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The Initium is a Hong Kong-based, Chinese-language digital media outlet that covers news, opinion, and lifestyle content directed to Chinese readers worldwide. It was founded in 2015.
People walk in a Shanghai district
Lili Bai

In Shanghai, A Brewing Expat Exodus As COVID Crackdown Shows "Real" China

Not only strict rules of freedom of movement as part of Zero-COVID policy but also an increase in censorship has raised many questions for the expat population in the megacity of 26 million that had long enjoyed a kind of special status in China as a place of freedom and openness. A recent survey of foreigners in the Chinese megacity found that 48% of respondents said they would leave Shanghai within the next year.

SHANGHAI — On the seventh day of the lockdown, Félix, a French expat who has worked in Shanghai for four years, texted his boss: I want to "run,' mais je sais pas quand (but I don’t know when). A minute later, he received a reply: moi aussi (me too).

Félix had recently learned the new Mandarin word 润 (run) from social network postings of his local friends. Because its pinyin “rùn” is the same as the English word “run,” Chinese youth had begun to use it to express their wish to escape reality, either to “be freed from mundane life”, or to “run toward your future.”

For foreigners like Félix, by associating the expression “run” with the feeling of the current lockdown in Shanghai, “everything makes sense.” Félix recalled how at the end of March, the government denied rumors of an impending lockdown: “My Chinese colleagues all said, Shanghai is China’s top city, there would be no lockdown no matter what.”

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A Taiwanese soldier looks on as a helicopter rises the Taiwanese flag.
Shi Qingye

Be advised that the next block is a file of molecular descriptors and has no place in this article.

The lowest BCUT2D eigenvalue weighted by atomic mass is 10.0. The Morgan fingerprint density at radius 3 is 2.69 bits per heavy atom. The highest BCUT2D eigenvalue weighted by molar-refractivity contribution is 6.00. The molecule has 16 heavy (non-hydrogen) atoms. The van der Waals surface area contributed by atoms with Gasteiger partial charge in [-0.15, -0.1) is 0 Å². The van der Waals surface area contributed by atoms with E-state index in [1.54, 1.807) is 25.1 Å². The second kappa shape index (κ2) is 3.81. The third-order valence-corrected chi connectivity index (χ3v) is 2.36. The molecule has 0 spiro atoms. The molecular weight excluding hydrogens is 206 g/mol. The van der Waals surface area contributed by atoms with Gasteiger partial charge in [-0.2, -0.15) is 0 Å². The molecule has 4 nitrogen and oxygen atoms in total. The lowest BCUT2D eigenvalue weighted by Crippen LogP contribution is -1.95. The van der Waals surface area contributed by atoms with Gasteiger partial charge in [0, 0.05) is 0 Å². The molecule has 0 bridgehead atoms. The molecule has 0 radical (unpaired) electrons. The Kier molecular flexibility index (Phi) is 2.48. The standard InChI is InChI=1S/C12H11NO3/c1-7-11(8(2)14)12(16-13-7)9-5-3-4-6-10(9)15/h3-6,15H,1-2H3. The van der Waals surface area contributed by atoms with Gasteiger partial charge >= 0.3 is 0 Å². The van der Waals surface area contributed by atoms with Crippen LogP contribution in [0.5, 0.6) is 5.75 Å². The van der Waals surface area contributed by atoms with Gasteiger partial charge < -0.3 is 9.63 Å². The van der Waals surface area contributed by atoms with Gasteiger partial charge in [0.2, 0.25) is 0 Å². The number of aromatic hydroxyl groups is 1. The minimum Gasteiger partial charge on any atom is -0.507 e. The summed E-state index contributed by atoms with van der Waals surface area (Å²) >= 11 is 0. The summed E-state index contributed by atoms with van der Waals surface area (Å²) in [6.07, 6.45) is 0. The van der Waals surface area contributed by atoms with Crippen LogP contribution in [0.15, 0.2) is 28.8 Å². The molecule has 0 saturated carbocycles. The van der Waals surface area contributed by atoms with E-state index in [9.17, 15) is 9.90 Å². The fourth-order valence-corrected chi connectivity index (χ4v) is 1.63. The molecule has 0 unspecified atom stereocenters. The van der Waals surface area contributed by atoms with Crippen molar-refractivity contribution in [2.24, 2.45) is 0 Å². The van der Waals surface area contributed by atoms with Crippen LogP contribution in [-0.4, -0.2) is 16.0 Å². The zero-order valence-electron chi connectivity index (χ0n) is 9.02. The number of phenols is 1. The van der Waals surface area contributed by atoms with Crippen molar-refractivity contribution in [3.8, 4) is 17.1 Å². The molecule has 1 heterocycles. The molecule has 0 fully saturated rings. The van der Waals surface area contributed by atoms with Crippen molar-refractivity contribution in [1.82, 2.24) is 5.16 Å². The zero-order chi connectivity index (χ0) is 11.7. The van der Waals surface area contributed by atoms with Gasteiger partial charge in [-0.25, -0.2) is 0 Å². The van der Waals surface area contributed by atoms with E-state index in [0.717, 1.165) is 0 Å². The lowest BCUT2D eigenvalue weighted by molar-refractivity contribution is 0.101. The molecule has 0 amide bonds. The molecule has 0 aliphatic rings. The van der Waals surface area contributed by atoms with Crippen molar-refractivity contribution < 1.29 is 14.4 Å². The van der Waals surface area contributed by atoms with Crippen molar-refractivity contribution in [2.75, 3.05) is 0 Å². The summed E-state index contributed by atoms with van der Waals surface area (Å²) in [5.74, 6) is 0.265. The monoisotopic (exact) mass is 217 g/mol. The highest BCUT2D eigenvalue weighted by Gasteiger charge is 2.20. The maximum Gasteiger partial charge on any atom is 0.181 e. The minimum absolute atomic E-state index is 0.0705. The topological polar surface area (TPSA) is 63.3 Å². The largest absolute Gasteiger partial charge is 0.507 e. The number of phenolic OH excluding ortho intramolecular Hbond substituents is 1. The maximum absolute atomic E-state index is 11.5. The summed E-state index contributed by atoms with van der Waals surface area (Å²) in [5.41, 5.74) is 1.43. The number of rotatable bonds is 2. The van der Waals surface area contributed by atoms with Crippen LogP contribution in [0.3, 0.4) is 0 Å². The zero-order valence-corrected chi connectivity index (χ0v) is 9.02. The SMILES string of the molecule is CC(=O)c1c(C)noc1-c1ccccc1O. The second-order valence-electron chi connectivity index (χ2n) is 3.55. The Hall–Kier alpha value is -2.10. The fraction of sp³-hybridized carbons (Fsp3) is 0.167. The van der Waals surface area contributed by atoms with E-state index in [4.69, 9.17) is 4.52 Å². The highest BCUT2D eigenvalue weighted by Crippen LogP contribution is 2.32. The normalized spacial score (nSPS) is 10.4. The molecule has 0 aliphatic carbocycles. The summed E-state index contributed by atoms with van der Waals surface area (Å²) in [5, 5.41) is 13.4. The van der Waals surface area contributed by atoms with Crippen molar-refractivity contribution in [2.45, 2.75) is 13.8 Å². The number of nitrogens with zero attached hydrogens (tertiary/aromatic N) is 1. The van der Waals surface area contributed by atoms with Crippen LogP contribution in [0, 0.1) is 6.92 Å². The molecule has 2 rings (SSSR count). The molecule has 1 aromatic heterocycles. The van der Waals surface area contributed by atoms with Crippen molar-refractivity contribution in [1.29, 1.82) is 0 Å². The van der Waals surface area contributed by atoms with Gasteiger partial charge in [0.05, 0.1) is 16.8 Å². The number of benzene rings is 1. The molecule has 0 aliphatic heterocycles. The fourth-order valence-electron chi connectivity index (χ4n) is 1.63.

The War In Ukraine Should Force China To Rethink Its Taiwan Narrative

Russia's invasion of Ukraine has put China's stance on Taiwan back in the spotlight. But despite shared narratives of national unity, there are key differences in how Beijing and Moscow approach territories they consider their own.


Ever since Russia’s invasion of Ukraine, there have been comparisons between the Russian-Ukrainian war and China's standoff with Taiwan, with divergent views on whether the same scene would be repeated.

Stay up-to-date with the latest on the Russia-Ukraine war, with our exclusive international coverage.

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The situations have similarities: Both Moscow and Beijing use the notion of “national unity” and Putin's war narrative also reflects China's theoretical dilemma on the issue of "anti-secession".

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Photo of a person walking in the streets of Shanghai with a mask during the pandemic
Dan Wu

Shanghai Stakes: Why COVID In China's "Bourgeois" Capital Is A High-Risk Affair

The port city is China's most international and cosmopolitan, which helps explain the ongoing culture clash between its residents and Chinese authorities aiming to enforce a strict Zero-Covid policy of restrictions on movement and freedom.

Shanghai, a metropolis of 25 million inhabitants with a rich and colorful history, stands apart in China.

The southern port boasts the most international and cosmopolitan population on mainland China, where commercial wealth and relative personal freedom meet. The natives of Shanghai are often chided by other Chinese as the nation's "bourgeois" class.

Through the first two years of the COVID-19 pandemic, which had first spread around the world from Wuhan — another Chinese mega-city some 500 miles to the west — Shanghai had largely been spared from its effects, with local administrations being praised for “precise epidemic prevention.”